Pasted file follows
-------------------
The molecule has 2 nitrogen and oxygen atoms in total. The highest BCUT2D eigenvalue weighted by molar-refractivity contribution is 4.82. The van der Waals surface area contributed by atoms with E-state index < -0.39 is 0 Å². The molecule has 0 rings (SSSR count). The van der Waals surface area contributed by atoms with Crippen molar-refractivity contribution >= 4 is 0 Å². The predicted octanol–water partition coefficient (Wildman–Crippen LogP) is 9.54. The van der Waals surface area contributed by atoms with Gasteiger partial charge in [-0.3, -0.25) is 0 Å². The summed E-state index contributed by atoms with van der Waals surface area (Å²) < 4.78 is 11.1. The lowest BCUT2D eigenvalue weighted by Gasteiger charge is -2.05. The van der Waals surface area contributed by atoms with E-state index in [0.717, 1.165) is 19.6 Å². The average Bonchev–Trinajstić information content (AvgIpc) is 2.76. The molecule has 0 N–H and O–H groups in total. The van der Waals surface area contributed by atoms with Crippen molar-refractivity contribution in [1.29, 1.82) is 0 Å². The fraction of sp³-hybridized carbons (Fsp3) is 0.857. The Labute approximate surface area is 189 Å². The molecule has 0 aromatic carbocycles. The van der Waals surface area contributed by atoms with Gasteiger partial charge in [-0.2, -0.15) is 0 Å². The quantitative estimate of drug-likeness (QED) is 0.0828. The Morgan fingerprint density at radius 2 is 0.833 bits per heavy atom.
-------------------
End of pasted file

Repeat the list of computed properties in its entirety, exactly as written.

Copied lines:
The molecule has 2 nitrogen and oxygen atoms in total. The highest BCUT2D eigenvalue weighted by molar-refractivity contribution is 4.82. The van der Waals surface area contributed by atoms with E-state index < -0.39 is 0 Å². The molecule has 0 rings (SSSR count). The van der Waals surface area contributed by atoms with Crippen molar-refractivity contribution >= 4 is 0 Å². The predicted octanol–water partition coefficient (Wildman–Crippen LogP) is 9.54. The van der Waals surface area contributed by atoms with Gasteiger partial charge in [-0.3, -0.25) is 0 Å². The summed E-state index contributed by atoms with van der Waals surface area (Å²) < 4.78 is 11.1. The lowest BCUT2D eigenvalue weighted by Gasteiger charge is -2.05. The van der Waals surface area contributed by atoms with E-state index in [0.717, 1.165) is 19.6 Å². The average Bonchev–Trinajstić information content (AvgIpc) is 2.76. The molecule has 0 N–H and O–H groups in total. The van der Waals surface area contributed by atoms with Crippen molar-refractivity contribution in [1.29, 1.82) is 0 Å². The fraction of sp³-hybridized carbons (Fsp3) is 0.857. The Labute approximate surface area is 189 Å². The molecule has 0 aromatic carbocycles. The van der Waals surface area contributed by atoms with Gasteiger partial charge in [-0.2, -0.15) is 0 Å². The quantitative estimate of drug-likeness (QED) is 0.0828. The Morgan fingerprint density at radius 2 is 0.833 bits per heavy atom.